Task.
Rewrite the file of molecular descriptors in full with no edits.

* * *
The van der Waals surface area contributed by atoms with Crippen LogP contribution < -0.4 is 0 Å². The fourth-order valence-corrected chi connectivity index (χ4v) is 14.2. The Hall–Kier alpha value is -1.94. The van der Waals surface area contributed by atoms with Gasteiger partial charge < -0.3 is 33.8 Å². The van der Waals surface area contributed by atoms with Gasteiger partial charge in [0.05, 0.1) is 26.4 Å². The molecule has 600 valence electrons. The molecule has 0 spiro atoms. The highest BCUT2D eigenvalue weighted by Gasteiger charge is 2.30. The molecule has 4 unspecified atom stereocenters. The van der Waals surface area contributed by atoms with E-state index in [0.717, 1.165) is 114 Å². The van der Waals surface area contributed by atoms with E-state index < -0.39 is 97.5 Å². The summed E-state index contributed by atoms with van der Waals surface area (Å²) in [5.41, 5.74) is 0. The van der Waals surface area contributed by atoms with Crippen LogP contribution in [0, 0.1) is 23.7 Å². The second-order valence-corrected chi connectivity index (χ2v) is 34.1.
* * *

The van der Waals surface area contributed by atoms with Crippen LogP contribution < -0.4 is 0 Å². The fourth-order valence-corrected chi connectivity index (χ4v) is 14.2. The Hall–Kier alpha value is -1.94. The van der Waals surface area contributed by atoms with Gasteiger partial charge < -0.3 is 33.8 Å². The van der Waals surface area contributed by atoms with Gasteiger partial charge in [0.05, 0.1) is 26.4 Å². The molecule has 600 valence electrons. The molecule has 0 spiro atoms. The highest BCUT2D eigenvalue weighted by Gasteiger charge is 2.30. The molecule has 4 unspecified atom stereocenters. The van der Waals surface area contributed by atoms with E-state index in [0.717, 1.165) is 114 Å². The van der Waals surface area contributed by atoms with E-state index < -0.39 is 97.5 Å². The summed E-state index contributed by atoms with van der Waals surface area (Å²) in [5.41, 5.74) is 0. The van der Waals surface area contributed by atoms with Crippen LogP contribution in [0, 0.1) is 23.7 Å². The second-order valence-corrected chi connectivity index (χ2v) is 34.1.